Before my San Blas experience, as an undergraduate, I had taken a marine invertebrate and then a marine ecology course at Hopkins Marine Station. So I knew the area around Monterey offered good diving (albeit cold water). I decided to spend the summer of 1984 diving around the Monterey Peninsula in a 10-foot Avon. I convinced my friend Spencer Yeh to spend two months with me, diving every day in the cold but astoundingly rich waters of Monterey Bay. I don't know how we swung it, but we rented a house together with another Hopkins student for 10 weeks, and although we were penniless and unemployed, we went out diving every day in that little Avon. Thanks, Spencer.
I was limited by funds to using a Nikonos IV camera with extension tubes. Some of the macro images that I took with this setup were among the best I've ever shot. It must have had something to do with the limitations set up by using this closeup gear. You had to manipulate a physical framer, which was basically a thick wire showing three sides of what would be in the image, around your subject. This forced you to ignore subjects that could move, like fish, and concentrate on finding subjects that you could put your framer around.
Juvenile Crab in Pelagic Jelly (Pelagia colorata):
I remember taking the below image very well, even though I took it in 1986 -- almost 30 years ago. My friend Matt Murphy and I were diving at Point Lobos State Park one day, while I was working as a "systems analyst" for Daisy Systems Inc in Silicon Valley. Matt was a fellow engineer who also dove. We fast became friends. On this dive, hundreds of giant purple jellies had floated into Bluefish Cove at Point Lobos and become stranded there. Most of these jellies had dozens of these commensal, or perhaps juvenile, crabs that lived within them. The crabs were probably protected from predators by living with the jelly's bell.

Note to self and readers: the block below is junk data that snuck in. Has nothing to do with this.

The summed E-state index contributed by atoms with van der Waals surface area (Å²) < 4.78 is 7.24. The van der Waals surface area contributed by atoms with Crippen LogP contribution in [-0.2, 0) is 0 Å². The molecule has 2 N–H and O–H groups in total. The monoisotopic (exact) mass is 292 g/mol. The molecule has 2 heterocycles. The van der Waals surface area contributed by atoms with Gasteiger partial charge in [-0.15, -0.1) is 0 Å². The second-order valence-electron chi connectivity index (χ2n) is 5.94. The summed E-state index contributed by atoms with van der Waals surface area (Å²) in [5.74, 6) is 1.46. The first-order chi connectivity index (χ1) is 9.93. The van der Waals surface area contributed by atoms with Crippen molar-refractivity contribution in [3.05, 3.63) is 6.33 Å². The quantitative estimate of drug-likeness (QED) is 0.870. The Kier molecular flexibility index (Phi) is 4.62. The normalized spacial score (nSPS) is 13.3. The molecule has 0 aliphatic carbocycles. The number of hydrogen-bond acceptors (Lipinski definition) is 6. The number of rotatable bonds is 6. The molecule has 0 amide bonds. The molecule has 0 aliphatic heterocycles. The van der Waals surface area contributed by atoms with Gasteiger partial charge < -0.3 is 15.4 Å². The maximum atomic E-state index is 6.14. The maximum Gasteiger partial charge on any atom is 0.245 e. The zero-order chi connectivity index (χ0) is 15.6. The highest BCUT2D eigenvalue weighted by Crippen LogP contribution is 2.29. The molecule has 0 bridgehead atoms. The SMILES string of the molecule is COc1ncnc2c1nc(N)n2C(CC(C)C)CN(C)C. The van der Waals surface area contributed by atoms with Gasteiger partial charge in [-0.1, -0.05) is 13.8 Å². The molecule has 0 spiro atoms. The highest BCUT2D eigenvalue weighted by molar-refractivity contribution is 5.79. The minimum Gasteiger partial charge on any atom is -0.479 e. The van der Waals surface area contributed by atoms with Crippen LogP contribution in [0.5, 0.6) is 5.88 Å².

I clearly remember coming across these jellies and Matt very patiently handling the jellies while I photographed them. I was limited by the frame of my Nikonos-and-extension tube combination. Out of 36 images, this one jumped out at me on the light table. Thanks, Matt.
This image was published a bunch of times. It was a difficult image to get just right when published. Outside Magazine published a bunch of my images in their Exposure section when I was getting started. That was nice, but then the photo editor lost one of my favorite and most valuable original transparencies that he requested for a cover (one of my best shark images at the time). I never did much work for them after that.